While the roots of Easter are religious, the Easter Bunny has become a widely known symbol of the holiday. He is believed to bring candy and small gifts to children or, traditionally, Easter eggs. Similar to Santa Claus, children anticipate an Easter basket full of good yummy treats and maybe some fun presents. Children also sometimes want a bunny as a gift. Especially when Easter rolls around.
As cute and soft as many rabbits are, giving them as gifts (or any pet) is never a good idea. The whole family needs to be in agreement when bringing a new pet into the home and understand the level of responsibility and care associated with the pet. Rabbits can live up to 10 years and older, need yearly vet checks, and may have dietary needs that require extra TLC, just like a cat, dog, or any other pet.
Here are 5 reasons to not buy rabbits as Easter presents
- Rabbits are fragile and like being on the ground and can become injured if hugged too tightly or picked up fast by a child. If your child is too young to understand how to gently pet and handle a rabbit, it won’t be a fun pet. Rabbits startle easily as loud noises and may not bond the way the kids want it to with them. If you have a busy lifestyle and energetic children, a rabbit may not be the right pet for your house.
- Rabbits are not low-maintenance pets. They require proper housing, time to exercise and play each day, and a litter box. If your family cannot commit to giving a rabbit the time it needs to thrive, then consider a lower maintenance pet or waiting till everyone is ready.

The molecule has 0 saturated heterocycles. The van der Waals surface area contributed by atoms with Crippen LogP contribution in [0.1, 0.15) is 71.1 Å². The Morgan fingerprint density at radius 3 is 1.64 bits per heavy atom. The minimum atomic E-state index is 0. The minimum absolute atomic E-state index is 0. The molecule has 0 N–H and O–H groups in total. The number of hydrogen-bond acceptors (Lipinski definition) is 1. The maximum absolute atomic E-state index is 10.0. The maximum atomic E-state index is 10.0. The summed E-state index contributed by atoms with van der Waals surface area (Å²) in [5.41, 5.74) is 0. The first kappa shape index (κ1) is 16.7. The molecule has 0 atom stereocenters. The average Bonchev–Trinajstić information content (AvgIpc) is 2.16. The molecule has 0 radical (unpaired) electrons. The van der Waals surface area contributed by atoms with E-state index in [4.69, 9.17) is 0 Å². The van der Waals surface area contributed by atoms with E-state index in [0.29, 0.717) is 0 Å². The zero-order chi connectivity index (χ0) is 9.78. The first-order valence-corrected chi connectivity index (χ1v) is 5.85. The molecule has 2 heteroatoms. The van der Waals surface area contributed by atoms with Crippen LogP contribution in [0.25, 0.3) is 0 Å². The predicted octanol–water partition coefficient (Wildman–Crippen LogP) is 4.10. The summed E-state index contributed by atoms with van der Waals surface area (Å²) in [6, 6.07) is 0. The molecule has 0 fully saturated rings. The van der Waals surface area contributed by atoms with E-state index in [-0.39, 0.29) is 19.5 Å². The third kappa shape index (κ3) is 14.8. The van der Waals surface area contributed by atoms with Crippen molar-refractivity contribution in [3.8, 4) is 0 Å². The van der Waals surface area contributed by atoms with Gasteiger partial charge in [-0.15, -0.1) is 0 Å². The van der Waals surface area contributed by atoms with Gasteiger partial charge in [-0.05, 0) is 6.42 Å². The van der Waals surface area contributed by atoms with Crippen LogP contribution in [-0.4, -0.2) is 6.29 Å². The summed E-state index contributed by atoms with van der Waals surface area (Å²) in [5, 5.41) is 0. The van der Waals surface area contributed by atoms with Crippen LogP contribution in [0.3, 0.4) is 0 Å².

- Children often lose interest in a pet as they grow older and the pet grows up. This means that the rabbit will be the responsibility of the parent (financially as well as mentally, physically, and emotionally). If you are not ready to take care of a rabbit, then don’t because it’s unreal to expect a child to completely care for a pet. I mean, come on, we can’t even always get them to wash their hands before dinner…
- Many of the rabbits at the pet store are overbred and may have health problems. Similar to why we urge you to not buy dogs and cats from pet stores, please do not buy a baby rabbit from one too. Overbreeding and poor breeding can mean very expensive vet bills.
- Rabbits are notorious for chewing on things. If you do not rabbit proof your house, your wires to your tv, cable box, stereo, and other devices may be chewed on and ruined. This can result in having to get new electrical wires or an injured rabbit. Don’t want to rabbit-proof your house? Don’t get a rabbit.
Each year many baby rabbits that are bought for Easter are given up and many end up in municipal shelters. Some end up in rescue groups like House Rabbit Connection and House Rabbit Society. If your family has decided they would like a rabbit as a pet, think about adopting and definitely research the care, time, and breed of rabbit that would work well for your house.
We love our pets, we love your pets, and we love when pets and people come together and stay together furever!
Thinking of Adopting a Rabbit? Here are a few sites of adoptable rabbits and educational information!
- House Rabbit Society – various locations around the US and Canada
- Brambley Hedge Rabbit Rescue – located in Arizona
- Hug A Bunny Rescue – located in New Jersey
- Gainesville Rabbit Rescue – located in Florida
And remember you can always search Petfinder for animals needing new homes.
Have a safe, fun, and happy Easter!
Image from wallpapersbuzz.com